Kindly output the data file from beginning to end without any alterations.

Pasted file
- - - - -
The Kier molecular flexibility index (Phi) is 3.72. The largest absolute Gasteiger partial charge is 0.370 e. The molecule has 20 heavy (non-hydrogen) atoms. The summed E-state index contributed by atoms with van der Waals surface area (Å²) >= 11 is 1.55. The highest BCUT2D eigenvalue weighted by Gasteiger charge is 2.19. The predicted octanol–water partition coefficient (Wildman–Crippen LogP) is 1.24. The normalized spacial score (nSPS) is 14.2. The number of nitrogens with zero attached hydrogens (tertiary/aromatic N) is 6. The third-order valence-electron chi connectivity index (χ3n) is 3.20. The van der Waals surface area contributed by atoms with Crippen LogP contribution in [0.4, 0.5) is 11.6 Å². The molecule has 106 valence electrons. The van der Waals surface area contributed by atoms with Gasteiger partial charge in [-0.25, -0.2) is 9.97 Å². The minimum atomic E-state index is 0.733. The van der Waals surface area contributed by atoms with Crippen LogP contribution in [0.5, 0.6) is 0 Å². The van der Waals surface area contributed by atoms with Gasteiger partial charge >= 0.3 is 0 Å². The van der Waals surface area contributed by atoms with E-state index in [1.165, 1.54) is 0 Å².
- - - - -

The Kier molecular flexibility index (Phi) is 3.72. The largest absolute Gasteiger partial charge is 0.370 e. The molecule has 20 heavy (non-hydrogen) atoms. The summed E-state index contributed by atoms with van der Waals surface area (Å²) >= 11 is 1.55. The highest BCUT2D eigenvalue weighted by Gasteiger charge is 2.19. The predicted octanol–water partition coefficient (Wildman–Crippen LogP) is 1.24. The normalized spacial score (nSPS) is 14.2. The number of nitrogens with zero attached hydrogens (tertiary/aromatic N) is 6. The third-order valence-electron chi connectivity index (χ3n) is 3.20. The van der Waals surface area contributed by atoms with Crippen LogP contribution in [0.4, 0.5) is 11.6 Å². The molecule has 106 valence electrons. The van der Waals surface area contributed by atoms with Gasteiger partial charge in [-0.25, -0.2) is 9.97 Å². The minimum atomic E-state index is 0.733. The van der Waals surface area contributed by atoms with Crippen LogP contribution in [0.5, 0.6) is 0 Å². The van der Waals surface area contributed by atoms with Gasteiger partial charge >= 0.3 is 0 Å². The van der Waals surface area contributed by atoms with E-state index in [1.165, 1.54) is 0 Å².